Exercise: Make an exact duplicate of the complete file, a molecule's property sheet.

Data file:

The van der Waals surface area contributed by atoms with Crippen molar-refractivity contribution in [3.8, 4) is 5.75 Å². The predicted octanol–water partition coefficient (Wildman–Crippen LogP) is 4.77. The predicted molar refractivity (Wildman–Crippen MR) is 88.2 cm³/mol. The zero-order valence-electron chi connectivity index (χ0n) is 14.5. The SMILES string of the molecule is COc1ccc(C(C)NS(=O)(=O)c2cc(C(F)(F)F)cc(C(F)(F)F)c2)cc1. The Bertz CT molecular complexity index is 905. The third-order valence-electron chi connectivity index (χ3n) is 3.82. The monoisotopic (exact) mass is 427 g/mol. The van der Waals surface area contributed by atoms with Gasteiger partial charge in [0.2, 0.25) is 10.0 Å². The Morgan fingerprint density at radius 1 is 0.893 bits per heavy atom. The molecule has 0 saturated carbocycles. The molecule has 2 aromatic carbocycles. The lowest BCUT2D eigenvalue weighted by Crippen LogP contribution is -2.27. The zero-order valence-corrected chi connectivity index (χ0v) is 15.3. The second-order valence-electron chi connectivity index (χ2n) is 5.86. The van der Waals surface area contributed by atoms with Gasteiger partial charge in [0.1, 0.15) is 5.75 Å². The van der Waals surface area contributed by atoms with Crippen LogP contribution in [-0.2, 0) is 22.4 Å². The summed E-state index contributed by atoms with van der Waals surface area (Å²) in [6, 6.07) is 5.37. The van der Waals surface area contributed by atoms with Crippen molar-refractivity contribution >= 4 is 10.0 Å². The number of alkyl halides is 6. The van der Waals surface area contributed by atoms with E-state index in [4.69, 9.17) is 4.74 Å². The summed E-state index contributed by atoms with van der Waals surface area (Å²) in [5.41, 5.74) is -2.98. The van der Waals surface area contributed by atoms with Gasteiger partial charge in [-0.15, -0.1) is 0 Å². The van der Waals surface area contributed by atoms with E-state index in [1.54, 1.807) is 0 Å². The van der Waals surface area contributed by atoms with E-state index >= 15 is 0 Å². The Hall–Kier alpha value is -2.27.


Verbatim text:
The van der Waals surface area contributed by atoms with Crippen molar-refractivity contribution in [3.8, 4) is 5.75 Å². The predicted octanol–water partition coefficient (Wildman–Crippen LogP) is 4.77. The predicted molar refractivity (Wildman–Crippen MR) is 88.2 cm³/mol. The zero-order valence-electron chi connectivity index (χ0n) is 14.5. The SMILES string of the molecule is COc1ccc(C(C)NS(=O)(=O)c2cc(C(F)(F)F)cc(C(F)(F)F)c2)cc1. The Bertz CT molecular complexity index is 905. The third-order valence-electron chi connectivity index (χ3n) is 3.82. The monoisotopic (exact) mass is 427 g/mol. The van der Waals surface area contributed by atoms with Gasteiger partial charge in [0.2, 0.25) is 10.0 Å². The Morgan fingerprint density at radius 1 is 0.893 bits per heavy atom. The molecule has 0 saturated carbocycles. The molecule has 2 aromatic carbocycles. The lowest BCUT2D eigenvalue weighted by Crippen LogP contribution is -2.27. The zero-order valence-corrected chi connectivity index (χ0v) is 15.3. The second-order valence-electron chi connectivity index (χ2n) is 5.86. The van der Waals surface area contributed by atoms with Gasteiger partial charge in [0.1, 0.15) is 5.75 Å². The van der Waals surface area contributed by atoms with Crippen LogP contribution in [-0.2, 0) is 22.4 Å². The summed E-state index contributed by atoms with van der Waals surface area (Å²) in [6, 6.07) is 5.37. The van der Waals surface area contributed by atoms with Crippen molar-refractivity contribution >= 4 is 10.0 Å². The number of alkyl halides is 6. The van der Waals surface area contributed by atoms with E-state index in [4.69, 9.17) is 4.74 Å². The summed E-state index contributed by atoms with van der Waals surface area (Å²) in [5.41, 5.74) is -2.98. The van der Waals surface area contributed by atoms with Gasteiger partial charge in [-0.15, -0.1) is 0 Å². The van der Waals surface area contributed by atoms with E-state index in [1.54, 1.807) is 0 Å². The van der Waals surface area contributed by atoms with E-state index >= 15 is 0 Å². The Hall–Kier alpha value is -2.27.